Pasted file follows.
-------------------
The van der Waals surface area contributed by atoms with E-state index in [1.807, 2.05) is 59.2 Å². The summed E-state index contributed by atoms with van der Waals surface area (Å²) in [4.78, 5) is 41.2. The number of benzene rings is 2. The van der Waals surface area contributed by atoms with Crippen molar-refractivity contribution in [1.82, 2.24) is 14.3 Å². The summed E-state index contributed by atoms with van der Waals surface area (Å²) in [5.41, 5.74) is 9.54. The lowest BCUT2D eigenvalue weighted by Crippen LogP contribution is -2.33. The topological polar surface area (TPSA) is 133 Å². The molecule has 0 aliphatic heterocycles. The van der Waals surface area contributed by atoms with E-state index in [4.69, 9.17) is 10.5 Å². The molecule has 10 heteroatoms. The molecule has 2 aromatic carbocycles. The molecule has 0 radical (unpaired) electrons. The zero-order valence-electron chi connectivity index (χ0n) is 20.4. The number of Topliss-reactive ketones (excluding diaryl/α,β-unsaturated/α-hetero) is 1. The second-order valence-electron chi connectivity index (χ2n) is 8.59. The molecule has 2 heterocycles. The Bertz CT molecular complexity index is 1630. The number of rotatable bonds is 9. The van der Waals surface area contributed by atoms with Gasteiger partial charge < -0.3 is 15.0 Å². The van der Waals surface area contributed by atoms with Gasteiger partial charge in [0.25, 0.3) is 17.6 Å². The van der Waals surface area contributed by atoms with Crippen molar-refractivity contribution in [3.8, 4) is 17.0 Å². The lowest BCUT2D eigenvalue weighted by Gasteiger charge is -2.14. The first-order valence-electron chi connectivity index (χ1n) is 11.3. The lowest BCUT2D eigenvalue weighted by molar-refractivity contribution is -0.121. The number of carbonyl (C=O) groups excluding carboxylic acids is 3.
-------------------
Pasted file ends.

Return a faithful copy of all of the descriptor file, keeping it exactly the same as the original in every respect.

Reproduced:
The van der Waals surface area contributed by atoms with E-state index in [1.807, 2.05) is 59.2 Å². The summed E-state index contributed by atoms with van der Waals surface area (Å²) in [4.78, 5) is 41.2. The number of benzene rings is 2. The van der Waals surface area contributed by atoms with Crippen molar-refractivity contribution in [1.82, 2.24) is 14.3 Å². The summed E-state index contributed by atoms with van der Waals surface area (Å²) in [5.41, 5.74) is 9.54. The lowest BCUT2D eigenvalue weighted by Crippen LogP contribution is -2.33. The topological polar surface area (TPSA) is 133 Å². The molecule has 0 aliphatic heterocycles. The van der Waals surface area contributed by atoms with E-state index in [4.69, 9.17) is 10.5 Å². The molecule has 10 heteroatoms. The molecule has 2 aromatic carbocycles. The molecule has 0 radical (unpaired) electrons. The zero-order valence-electron chi connectivity index (χ0n) is 20.4. The number of Topliss-reactive ketones (excluding diaryl/α,β-unsaturated/α-hetero) is 1. The second-order valence-electron chi connectivity index (χ2n) is 8.59. The molecule has 2 heterocycles. The Bertz CT molecular complexity index is 1630. The number of rotatable bonds is 9. The van der Waals surface area contributed by atoms with Gasteiger partial charge < -0.3 is 15.0 Å². The van der Waals surface area contributed by atoms with Gasteiger partial charge in [0.25, 0.3) is 17.6 Å². The van der Waals surface area contributed by atoms with Crippen molar-refractivity contribution in [3.8, 4) is 17.0 Å². The lowest BCUT2D eigenvalue weighted by Gasteiger charge is -2.14. The first-order valence-electron chi connectivity index (χ1n) is 11.3. The lowest BCUT2D eigenvalue weighted by molar-refractivity contribution is -0.121. The number of carbonyl (C=O) groups excluding carboxylic acids is 3.